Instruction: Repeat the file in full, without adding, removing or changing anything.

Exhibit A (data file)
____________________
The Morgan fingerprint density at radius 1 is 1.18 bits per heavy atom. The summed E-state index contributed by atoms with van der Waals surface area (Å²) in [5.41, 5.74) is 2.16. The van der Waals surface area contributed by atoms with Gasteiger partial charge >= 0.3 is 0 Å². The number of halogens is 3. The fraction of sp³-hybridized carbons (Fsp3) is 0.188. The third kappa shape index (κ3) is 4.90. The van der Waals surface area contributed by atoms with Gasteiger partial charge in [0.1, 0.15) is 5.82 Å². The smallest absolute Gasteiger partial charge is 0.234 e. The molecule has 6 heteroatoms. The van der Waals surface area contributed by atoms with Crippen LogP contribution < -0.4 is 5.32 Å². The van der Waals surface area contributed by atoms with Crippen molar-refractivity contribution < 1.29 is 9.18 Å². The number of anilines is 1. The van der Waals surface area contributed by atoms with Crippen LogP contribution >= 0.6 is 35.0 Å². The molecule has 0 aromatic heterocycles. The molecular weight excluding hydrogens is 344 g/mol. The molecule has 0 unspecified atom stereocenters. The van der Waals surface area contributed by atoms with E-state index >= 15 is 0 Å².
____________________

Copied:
The Morgan fingerprint density at radius 1 is 1.18 bits per heavy atom. The summed E-state index contributed by atoms with van der Waals surface area (Å²) in [5.41, 5.74) is 2.16. The van der Waals surface area contributed by atoms with Gasteiger partial charge >= 0.3 is 0 Å². The number of halogens is 3. The fraction of sp³-hybridized carbons (Fsp3) is 0.188. The third kappa shape index (κ3) is 4.90. The van der Waals surface area contributed by atoms with Gasteiger partial charge in [0.1, 0.15) is 5.82 Å². The smallest absolute Gasteiger partial charge is 0.234 e. The molecule has 6 heteroatoms. The van der Waals surface area contributed by atoms with Crippen LogP contribution < -0.4 is 5.32 Å². The van der Waals surface area contributed by atoms with Crippen molar-refractivity contribution < 1.29 is 9.18 Å². The number of anilines is 1. The van der Waals surface area contributed by atoms with Crippen LogP contribution >= 0.6 is 35.0 Å². The molecule has 0 aromatic heterocycles. The molecular weight excluding hydrogens is 344 g/mol. The molecule has 0 unspecified atom stereocenters. The van der Waals surface area contributed by atoms with E-state index >= 15 is 0 Å².